n our experience, implementation of the above, and compliance with the GDPR is only possible if the entity processing personal data has a coordinated data security and data protection strategy, allowing adoption of regulatory changes in its activities. Meeting the GDPR requirements is not merely a question of legal compliance and may not be limited to the modification of policies and statements, but requires a strategy harmonised on company level.

Below you will find a summary of some significant changes related to GDPR.

Accountability as the "super principle"

Retaining the well known principles of data processing, GDPR introduces a new one, which is treated as the "super principle" of accountability. Under the principle of accountability, the controller is responsible for ensuring the fundamental rights of data subjects to the protection of their personal data by developing the appropriate rules, processes and mechanisms, and they must be able to demonstrate such compliance to the authorities at any time. Therefore, the new regulation requires increased consciousness from controllers, which imposes significant extra burden on them compared to the currently effective regulations.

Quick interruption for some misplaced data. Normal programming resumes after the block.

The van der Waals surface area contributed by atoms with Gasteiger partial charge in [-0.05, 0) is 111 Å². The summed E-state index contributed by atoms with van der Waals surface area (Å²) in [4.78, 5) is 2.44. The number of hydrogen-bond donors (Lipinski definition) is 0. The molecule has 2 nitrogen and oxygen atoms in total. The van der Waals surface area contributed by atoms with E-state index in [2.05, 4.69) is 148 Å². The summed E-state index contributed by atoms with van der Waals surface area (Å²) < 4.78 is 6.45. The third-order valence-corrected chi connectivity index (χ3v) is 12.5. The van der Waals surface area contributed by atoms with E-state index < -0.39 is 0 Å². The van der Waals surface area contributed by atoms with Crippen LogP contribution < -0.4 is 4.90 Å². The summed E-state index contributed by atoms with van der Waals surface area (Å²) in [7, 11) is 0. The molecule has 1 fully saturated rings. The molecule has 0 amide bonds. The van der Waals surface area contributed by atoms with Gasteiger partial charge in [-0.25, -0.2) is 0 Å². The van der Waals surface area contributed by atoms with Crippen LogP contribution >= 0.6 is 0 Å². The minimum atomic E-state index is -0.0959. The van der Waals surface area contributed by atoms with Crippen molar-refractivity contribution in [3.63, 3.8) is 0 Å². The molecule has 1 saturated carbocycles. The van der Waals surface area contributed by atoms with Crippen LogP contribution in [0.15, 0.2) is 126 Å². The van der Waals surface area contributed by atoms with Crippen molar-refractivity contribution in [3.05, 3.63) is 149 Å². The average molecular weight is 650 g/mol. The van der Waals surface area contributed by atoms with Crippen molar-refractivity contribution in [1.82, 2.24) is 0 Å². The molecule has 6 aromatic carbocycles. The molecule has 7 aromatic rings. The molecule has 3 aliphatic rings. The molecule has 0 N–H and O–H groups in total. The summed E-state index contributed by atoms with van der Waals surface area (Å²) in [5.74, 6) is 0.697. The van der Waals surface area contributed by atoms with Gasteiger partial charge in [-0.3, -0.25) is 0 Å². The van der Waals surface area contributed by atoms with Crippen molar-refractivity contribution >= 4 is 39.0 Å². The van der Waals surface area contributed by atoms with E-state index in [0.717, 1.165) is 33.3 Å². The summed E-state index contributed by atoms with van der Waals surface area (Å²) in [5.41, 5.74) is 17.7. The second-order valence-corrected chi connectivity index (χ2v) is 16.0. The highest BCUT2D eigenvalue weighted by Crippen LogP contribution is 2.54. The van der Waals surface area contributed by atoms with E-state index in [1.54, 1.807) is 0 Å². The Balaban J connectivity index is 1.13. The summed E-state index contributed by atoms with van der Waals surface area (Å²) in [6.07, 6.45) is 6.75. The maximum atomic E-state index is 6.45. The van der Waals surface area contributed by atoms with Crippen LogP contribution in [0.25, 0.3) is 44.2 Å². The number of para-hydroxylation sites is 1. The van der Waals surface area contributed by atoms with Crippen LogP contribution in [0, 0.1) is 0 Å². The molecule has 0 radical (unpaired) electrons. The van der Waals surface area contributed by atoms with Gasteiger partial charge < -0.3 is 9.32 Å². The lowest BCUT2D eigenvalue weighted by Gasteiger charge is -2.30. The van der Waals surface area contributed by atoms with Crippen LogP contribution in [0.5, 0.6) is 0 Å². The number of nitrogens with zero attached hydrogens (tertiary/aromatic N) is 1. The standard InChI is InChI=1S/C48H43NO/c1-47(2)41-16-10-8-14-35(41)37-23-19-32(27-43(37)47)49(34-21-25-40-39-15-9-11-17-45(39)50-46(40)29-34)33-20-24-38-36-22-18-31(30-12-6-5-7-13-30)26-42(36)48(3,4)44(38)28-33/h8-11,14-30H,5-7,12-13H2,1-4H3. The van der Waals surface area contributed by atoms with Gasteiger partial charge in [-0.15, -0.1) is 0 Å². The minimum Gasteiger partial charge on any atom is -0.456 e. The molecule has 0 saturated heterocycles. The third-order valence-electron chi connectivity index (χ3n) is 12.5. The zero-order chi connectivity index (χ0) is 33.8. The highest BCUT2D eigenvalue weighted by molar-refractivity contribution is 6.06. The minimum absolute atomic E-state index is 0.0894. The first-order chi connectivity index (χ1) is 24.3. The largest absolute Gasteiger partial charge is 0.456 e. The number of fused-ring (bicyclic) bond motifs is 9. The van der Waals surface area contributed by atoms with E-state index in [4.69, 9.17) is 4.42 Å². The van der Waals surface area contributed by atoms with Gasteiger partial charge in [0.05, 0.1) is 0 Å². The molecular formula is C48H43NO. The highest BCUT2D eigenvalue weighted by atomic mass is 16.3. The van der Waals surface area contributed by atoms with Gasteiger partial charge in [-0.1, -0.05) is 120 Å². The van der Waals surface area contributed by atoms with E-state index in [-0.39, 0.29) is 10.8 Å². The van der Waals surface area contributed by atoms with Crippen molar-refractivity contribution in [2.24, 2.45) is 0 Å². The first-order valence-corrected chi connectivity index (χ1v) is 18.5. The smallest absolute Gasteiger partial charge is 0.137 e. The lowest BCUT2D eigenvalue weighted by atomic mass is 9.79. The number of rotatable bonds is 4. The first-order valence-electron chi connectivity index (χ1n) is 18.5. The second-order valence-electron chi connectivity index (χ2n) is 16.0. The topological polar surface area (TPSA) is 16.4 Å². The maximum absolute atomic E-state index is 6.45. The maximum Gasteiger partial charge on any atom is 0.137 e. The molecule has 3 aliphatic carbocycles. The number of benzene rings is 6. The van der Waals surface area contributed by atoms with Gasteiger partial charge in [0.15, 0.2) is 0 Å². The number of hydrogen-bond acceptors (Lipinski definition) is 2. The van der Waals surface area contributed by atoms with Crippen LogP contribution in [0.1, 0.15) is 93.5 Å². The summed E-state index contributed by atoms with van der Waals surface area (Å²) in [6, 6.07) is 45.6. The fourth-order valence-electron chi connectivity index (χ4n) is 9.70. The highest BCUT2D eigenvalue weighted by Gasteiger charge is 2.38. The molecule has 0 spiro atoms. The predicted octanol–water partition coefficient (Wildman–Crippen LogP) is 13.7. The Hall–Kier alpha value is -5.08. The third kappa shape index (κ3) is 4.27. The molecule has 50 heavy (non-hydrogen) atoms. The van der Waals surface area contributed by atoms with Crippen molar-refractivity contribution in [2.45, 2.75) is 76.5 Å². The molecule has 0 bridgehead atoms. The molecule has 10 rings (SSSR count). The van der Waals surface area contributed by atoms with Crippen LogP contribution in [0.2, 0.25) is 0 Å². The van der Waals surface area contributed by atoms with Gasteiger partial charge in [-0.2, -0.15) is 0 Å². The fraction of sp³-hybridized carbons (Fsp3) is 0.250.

Records of processing activities

GDPR no longer requires that data processing should be reported to the data protection authority, but it stipulates that controllers and processors shall keep up-to-date records of all data processing. To this end, companies must be aware of their data processing activities and prove compliance with GDPR upon the request of the authority in line with the principle of accountability. This requires a regularly updated data asset inventory, the thorough understanding of such inventory, recording who are processing what type of data and where, including data relationships and data cancel mechanisms.